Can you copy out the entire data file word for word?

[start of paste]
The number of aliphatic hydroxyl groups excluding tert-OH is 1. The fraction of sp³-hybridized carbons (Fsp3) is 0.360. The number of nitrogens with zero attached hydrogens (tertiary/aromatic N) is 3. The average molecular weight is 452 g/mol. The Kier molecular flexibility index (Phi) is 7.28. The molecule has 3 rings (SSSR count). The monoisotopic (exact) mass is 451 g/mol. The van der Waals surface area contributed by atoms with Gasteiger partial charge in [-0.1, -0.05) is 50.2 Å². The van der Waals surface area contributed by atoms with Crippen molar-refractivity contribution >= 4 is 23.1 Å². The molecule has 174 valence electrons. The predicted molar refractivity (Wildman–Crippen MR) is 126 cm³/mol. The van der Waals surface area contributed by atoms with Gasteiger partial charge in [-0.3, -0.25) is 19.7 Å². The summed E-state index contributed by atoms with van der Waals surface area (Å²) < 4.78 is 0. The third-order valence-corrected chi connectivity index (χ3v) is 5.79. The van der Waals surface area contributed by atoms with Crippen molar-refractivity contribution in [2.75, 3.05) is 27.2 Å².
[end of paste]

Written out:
The number of aliphatic hydroxyl groups excluding tert-OH is 1. The fraction of sp³-hybridized carbons (Fsp3) is 0.360. The number of nitrogens with zero attached hydrogens (tertiary/aromatic N) is 3. The average molecular weight is 452 g/mol. The Kier molecular flexibility index (Phi) is 7.28. The molecule has 3 rings (SSSR count). The monoisotopic (exact) mass is 451 g/mol. The van der Waals surface area contributed by atoms with Gasteiger partial charge in [-0.1, -0.05) is 50.2 Å². The van der Waals surface area contributed by atoms with Crippen molar-refractivity contribution >= 4 is 23.1 Å². The molecule has 174 valence electrons. The predicted molar refractivity (Wildman–Crippen MR) is 126 cm³/mol. The van der Waals surface area contributed by atoms with Gasteiger partial charge in [-0.3, -0.25) is 19.7 Å². The summed E-state index contributed by atoms with van der Waals surface area (Å²) < 4.78 is 0. The third-order valence-corrected chi connectivity index (χ3v) is 5.79. The van der Waals surface area contributed by atoms with Crippen molar-refractivity contribution in [2.75, 3.05) is 27.2 Å².